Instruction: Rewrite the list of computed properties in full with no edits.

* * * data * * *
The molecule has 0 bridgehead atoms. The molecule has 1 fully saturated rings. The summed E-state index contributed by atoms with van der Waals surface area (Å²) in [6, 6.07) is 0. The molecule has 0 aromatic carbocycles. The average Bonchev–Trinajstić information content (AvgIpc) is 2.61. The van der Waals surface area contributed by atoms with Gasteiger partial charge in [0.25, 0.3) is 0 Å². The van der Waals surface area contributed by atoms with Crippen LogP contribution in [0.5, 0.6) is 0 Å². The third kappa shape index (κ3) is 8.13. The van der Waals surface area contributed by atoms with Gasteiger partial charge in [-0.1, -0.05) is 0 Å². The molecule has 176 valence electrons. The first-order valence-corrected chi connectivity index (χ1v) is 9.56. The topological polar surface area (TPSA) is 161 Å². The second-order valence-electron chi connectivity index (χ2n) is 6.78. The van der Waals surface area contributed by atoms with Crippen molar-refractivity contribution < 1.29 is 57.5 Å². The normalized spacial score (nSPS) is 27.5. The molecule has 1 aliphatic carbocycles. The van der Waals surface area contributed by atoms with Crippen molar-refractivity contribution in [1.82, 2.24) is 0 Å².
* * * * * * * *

The molecule has 0 bridgehead atoms. The molecule has 1 fully saturated rings. The summed E-state index contributed by atoms with van der Waals surface area (Å²) in [6, 6.07) is 0. The molecule has 0 aromatic carbocycles. The average Bonchev–Trinajstić information content (AvgIpc) is 2.61. The van der Waals surface area contributed by atoms with Gasteiger partial charge in [0.25, 0.3) is 0 Å². The van der Waals surface area contributed by atoms with Crippen LogP contribution in [0.5, 0.6) is 0 Å². The third kappa shape index (κ3) is 8.13. The van der Waals surface area contributed by atoms with Gasteiger partial charge in [-0.1, -0.05) is 0 Å². The molecule has 176 valence electrons. The first-order valence-corrected chi connectivity index (χ1v) is 9.56. The topological polar surface area (TPSA) is 161 Å². The second-order valence-electron chi connectivity index (χ2n) is 6.78. The van der Waals surface area contributed by atoms with Crippen molar-refractivity contribution < 1.29 is 57.5 Å². The normalized spacial score (nSPS) is 27.5. The molecule has 1 aliphatic carbocycles. The van der Waals surface area contributed by atoms with Crippen molar-refractivity contribution in [1.82, 2.24) is 0 Å².